The Court, in effect, held that the Internal Security Act of 1950 dispensed with the necessity of proving in each case where membership in the Communist Party was made the basis for deportation, that the party did, in fact, advocate the violent overthrow of the Government. At the same time, the Court indicated that a person's relationship to the Communist Party might be so nominal, even though technically a member, as not to make him a 'member' within the terms of the Act. In the Galvan case the petitioner disclosed that he had joined the Communist Party of his own free will, giving the time and place of doing so, and indicating generally that the distinction between the party and other groups was clear in his mind. There was also evidence that he had been elected an officer of the Spanish-speaking Club, an alleged Communist Party unit. The Court held that this evidence was sufficient to support a finding of membership in the Communist Party and sustained the order of deportation. See also, Schleich v. Butterfield, 6 Cir., 1958, 252 F.2d 191.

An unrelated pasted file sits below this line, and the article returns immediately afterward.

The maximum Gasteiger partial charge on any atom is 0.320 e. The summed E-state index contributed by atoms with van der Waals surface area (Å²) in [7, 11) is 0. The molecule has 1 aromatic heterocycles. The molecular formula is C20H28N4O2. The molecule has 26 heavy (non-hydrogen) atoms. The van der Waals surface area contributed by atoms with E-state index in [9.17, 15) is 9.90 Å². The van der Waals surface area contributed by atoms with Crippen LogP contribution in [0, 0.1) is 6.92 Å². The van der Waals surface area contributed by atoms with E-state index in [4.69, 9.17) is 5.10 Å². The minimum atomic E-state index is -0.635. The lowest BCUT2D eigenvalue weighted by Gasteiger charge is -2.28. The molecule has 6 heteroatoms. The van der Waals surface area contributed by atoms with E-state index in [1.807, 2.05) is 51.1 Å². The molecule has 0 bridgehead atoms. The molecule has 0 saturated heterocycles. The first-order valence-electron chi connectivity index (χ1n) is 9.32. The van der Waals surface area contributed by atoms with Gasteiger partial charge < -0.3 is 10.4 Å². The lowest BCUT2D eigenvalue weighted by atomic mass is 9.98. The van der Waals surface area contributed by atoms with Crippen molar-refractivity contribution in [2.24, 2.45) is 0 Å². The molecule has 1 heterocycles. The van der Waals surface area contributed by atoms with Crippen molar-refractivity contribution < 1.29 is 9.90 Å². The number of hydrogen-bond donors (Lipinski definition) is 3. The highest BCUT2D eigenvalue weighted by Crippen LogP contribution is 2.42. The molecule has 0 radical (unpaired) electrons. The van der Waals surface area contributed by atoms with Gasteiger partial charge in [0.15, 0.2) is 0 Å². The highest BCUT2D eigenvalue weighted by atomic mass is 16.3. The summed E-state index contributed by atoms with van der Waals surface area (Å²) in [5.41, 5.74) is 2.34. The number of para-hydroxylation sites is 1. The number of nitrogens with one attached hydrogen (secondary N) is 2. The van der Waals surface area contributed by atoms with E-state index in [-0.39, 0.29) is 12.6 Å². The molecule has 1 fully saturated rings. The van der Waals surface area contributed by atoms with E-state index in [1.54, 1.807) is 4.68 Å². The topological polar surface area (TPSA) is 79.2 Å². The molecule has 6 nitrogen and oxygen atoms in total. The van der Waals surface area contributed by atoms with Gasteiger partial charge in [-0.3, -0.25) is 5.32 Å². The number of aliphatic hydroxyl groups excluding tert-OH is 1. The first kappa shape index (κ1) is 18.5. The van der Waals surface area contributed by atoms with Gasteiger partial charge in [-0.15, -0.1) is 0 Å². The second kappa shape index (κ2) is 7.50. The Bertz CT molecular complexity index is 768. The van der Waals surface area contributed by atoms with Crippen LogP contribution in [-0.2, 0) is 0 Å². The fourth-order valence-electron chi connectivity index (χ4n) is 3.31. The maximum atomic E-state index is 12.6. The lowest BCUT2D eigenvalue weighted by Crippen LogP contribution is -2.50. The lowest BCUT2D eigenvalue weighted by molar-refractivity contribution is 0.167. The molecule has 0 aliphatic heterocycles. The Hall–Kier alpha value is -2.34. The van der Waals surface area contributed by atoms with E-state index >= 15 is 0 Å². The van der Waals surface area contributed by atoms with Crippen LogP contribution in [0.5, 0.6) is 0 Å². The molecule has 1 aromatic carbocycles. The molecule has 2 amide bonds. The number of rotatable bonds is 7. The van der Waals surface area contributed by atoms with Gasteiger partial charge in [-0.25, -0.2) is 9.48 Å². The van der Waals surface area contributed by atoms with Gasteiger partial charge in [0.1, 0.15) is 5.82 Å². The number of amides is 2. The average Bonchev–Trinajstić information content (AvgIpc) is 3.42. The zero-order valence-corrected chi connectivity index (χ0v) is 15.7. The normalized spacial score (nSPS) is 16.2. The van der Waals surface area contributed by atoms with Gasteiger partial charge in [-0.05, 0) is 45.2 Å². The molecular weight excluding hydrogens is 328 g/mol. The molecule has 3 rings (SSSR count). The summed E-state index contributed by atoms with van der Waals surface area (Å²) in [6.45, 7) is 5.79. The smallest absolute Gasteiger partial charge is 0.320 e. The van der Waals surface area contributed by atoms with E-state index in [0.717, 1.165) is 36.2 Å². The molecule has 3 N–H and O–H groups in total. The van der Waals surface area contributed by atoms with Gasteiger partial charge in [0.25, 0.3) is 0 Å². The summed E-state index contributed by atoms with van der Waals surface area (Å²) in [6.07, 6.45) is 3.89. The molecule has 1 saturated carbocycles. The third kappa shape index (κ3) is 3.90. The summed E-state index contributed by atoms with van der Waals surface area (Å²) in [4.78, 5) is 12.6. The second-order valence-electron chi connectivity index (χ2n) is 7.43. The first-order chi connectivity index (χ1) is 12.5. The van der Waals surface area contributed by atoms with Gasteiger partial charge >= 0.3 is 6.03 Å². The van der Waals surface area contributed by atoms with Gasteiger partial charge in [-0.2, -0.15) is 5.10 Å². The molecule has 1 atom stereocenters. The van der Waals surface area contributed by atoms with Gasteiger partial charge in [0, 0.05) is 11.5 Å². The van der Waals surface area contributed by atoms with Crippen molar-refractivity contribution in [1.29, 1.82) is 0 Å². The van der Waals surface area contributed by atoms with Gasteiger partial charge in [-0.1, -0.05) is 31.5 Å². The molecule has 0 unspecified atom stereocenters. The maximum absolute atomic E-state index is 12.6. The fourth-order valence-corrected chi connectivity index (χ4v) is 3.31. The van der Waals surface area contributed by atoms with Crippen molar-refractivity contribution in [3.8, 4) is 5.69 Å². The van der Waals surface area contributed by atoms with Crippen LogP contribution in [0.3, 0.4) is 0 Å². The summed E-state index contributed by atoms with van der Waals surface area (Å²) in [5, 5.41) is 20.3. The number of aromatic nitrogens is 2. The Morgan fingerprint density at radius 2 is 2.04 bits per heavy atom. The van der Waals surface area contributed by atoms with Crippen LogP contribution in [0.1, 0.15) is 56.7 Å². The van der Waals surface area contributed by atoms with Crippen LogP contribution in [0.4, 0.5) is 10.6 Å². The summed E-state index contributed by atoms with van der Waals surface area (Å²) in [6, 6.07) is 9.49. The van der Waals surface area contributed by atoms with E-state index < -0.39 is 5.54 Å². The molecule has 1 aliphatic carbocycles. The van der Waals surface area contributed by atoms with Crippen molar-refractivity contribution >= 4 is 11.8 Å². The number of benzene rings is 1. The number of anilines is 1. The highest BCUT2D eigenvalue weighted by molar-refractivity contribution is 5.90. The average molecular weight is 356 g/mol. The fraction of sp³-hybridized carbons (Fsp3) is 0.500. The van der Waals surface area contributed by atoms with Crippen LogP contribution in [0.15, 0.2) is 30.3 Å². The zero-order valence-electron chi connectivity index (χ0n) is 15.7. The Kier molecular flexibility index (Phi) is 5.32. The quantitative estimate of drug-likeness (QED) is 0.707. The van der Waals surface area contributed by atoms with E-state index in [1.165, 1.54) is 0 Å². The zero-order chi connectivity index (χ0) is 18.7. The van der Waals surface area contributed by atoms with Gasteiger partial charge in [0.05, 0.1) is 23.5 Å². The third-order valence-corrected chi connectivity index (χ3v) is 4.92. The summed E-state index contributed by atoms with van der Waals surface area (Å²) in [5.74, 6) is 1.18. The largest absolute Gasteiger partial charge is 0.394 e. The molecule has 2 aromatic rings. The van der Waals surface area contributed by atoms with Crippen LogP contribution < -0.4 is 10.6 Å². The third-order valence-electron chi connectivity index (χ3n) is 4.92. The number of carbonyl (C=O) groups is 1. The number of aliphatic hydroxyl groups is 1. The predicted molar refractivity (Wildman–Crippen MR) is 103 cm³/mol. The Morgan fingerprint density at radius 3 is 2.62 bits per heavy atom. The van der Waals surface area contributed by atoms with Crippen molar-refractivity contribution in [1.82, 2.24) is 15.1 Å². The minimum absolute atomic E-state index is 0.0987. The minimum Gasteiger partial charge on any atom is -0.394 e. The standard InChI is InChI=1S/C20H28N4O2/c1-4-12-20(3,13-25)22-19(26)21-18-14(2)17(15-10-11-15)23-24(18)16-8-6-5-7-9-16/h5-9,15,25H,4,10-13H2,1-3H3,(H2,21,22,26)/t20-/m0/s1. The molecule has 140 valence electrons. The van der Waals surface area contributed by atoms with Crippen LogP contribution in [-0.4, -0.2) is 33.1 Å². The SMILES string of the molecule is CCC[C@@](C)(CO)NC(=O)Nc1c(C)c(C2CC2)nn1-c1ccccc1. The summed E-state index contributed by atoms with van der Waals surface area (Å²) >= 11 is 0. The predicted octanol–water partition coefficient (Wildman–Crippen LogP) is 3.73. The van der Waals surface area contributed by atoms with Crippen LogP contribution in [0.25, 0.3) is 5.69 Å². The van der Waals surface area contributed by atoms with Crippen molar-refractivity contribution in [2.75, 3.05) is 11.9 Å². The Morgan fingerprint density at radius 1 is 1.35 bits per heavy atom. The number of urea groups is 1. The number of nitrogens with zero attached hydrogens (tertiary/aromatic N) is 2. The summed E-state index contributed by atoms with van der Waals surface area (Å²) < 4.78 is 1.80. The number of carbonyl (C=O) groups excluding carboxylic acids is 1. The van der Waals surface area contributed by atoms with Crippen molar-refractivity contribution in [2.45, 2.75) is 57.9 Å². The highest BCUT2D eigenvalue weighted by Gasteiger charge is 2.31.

Thus in Galvan the Court laid down an understandable rule which could be used as the basis for deportation in subsequent proceedings. This rule would lie today unchallenged were it not for a subsequent decision of the same tribunal which modified to a very slight degree the definition of a 'member of the Communist Party' within the context of deportability. The subsequent decision was Rowoldt v. Perfetto, 1957, 355 U.S. 115, 78 S. Ct. 180, 2 L. Ed. 2d 140.

 In Rowoldt the Court again considered what constituted membership in the Communist Party. In that case the petitioner was an alien who entered the United States in 1914. He stated that he had joined the Communist Party, paid dues, attended meetings and remained a member until he was arrested in connection with deportation proceedings, which was at the end of 1935, and that he was probably a member for about one year. He also worked for a while as a salesman in a bookstore run by the Communist Party. The Court said that, bearing in mind the solidity of proof that is required for a judgment entailing the consequences of deportation, it could not say that such evidence established the kind of 'meaningful association' required by the Internal Security Act of 1950, as amended; that in ...